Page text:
consideration of a system of law under which no conventional obligations are recognized. The particular treaty which was thus set aside was declaratory of the general rule of international law respecting the inviolability of neutral territory; and the action which ignored the treaty also avowedly violated the rule of law; and the defense is that for such a violation of the law the present interest of a sovereign state is justification.

It is plain that the application of such a principle to a matter of major importance at the beginning of a long conflict must inevitably be followed by the setting aside of other rules as they are found to interfere with interest or convenience; and that has been the case during the present war. Many of the rules of law which the world had regarded as most firmly established have been completely and continuously disregarded, in the conduct of war, in dealing with the property and lives of civilian non-combatants on land and sea and in the treatment of neutrals. Alleged violations by one belligerent have been asserted to justify other violations by other belligerents. The art of war has been developed through the invention of new instruments of destruction and it is asserted that the changes of conditions thus produced make the old rules obsolete.

It is not my purpose at this time to discuss the right or wrong of these declarations and actions. Such a discussion would be quite inadmissible on the part of the presiding officer of this meeting. I am stating things which whether right or wrong have unquestionably happened, as bearing upon the branch of jurisprudence to which this Society is devoted. It seems that if the violation of law justifies other violations, then the law is destroyed and there is no law; that if the discovery of new ways of doing a thing prohibited justifies the doing of it, then there is no law to prohibit. The basis of such assertions really is the view that if a substantial belligerent interest for the injury of the enemy comes in conflict with a rule of law, the rule must stand aside and the interest must prevail. If that be so, it is not difficult to reach the conclusion that, for the present at all events, in all matters which affect the existing struggle, international law is greatly impaired. Nor can we find much encouragement to believe in the binding force of any rules upon nations which observe other rules only so far as their interest at the time prompts them.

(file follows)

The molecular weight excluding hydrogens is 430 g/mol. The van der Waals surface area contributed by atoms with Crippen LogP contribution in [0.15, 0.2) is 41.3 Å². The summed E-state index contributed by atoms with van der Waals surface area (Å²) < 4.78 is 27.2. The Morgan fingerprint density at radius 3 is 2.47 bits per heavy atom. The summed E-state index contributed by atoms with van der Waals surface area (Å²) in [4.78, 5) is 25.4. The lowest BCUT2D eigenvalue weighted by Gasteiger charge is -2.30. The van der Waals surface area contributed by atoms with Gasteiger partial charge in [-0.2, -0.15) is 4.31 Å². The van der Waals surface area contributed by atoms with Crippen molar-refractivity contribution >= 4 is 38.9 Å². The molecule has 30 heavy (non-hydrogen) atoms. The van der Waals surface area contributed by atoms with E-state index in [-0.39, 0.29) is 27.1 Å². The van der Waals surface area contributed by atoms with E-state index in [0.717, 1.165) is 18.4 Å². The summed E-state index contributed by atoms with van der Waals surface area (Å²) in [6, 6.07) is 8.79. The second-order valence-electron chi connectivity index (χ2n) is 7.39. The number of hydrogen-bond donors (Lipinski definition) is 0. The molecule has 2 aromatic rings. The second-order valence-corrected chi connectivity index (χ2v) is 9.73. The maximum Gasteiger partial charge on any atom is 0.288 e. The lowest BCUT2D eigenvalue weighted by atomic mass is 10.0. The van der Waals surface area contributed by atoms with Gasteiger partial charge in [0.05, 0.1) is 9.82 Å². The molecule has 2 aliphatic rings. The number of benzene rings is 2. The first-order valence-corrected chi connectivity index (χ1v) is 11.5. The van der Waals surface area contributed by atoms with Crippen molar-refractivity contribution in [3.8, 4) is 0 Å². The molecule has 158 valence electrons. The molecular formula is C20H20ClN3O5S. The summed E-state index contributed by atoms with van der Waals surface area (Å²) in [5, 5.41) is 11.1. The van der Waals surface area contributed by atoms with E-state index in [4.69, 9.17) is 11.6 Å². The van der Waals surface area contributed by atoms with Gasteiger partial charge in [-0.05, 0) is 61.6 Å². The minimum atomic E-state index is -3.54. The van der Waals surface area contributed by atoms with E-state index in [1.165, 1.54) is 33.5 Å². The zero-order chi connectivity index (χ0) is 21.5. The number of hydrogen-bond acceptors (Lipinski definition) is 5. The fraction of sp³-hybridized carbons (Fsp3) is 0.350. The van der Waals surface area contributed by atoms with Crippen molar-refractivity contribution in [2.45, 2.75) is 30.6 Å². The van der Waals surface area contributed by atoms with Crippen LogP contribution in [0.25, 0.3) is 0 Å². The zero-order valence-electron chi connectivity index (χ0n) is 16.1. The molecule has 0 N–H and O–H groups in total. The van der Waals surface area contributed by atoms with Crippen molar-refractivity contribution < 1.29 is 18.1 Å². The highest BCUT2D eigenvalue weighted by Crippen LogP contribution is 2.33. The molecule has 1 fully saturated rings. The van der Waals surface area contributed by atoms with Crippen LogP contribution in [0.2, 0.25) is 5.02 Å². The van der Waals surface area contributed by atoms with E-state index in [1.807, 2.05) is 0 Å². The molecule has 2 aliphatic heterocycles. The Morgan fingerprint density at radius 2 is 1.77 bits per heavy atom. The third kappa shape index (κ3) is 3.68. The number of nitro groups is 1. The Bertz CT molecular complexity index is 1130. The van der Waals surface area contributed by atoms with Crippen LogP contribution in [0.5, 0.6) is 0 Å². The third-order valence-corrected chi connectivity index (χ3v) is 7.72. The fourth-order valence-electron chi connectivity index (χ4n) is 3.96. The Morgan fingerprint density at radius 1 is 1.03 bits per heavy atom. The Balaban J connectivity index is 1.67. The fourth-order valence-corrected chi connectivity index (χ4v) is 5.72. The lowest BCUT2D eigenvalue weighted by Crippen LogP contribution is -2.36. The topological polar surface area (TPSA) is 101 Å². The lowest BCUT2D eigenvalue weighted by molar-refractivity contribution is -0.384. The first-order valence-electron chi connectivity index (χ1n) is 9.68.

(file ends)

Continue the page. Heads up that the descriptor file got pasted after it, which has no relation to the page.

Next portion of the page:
Conditions are always changing, and a system of rules which cease to bind whenever conditions change should hardly be considered a system of law. It does not follow that nations can no longer discuss questions of right in their diplomatic intercourse, but upon such a basis it seems quite useless to appeal to the authority of rules already agreed upon as just and right and their compelling effect because they have been already agreed upon.

When we recall Mansfield's familiar description of international law as "founded upon justice, equity, convenience, the reason of the thing, and confirmed by long usage,” we may well ask ourselves whether that general acceptance which is necessary to the establishment of a rule of international law may be withdrawn by one or several nations, and the rule be destroyed by that withdrawal, so that the usage ceases and the whole subject to which it relates goes back to its original status as matter for new discussion as to what is just, equitable, convenient and reasonable.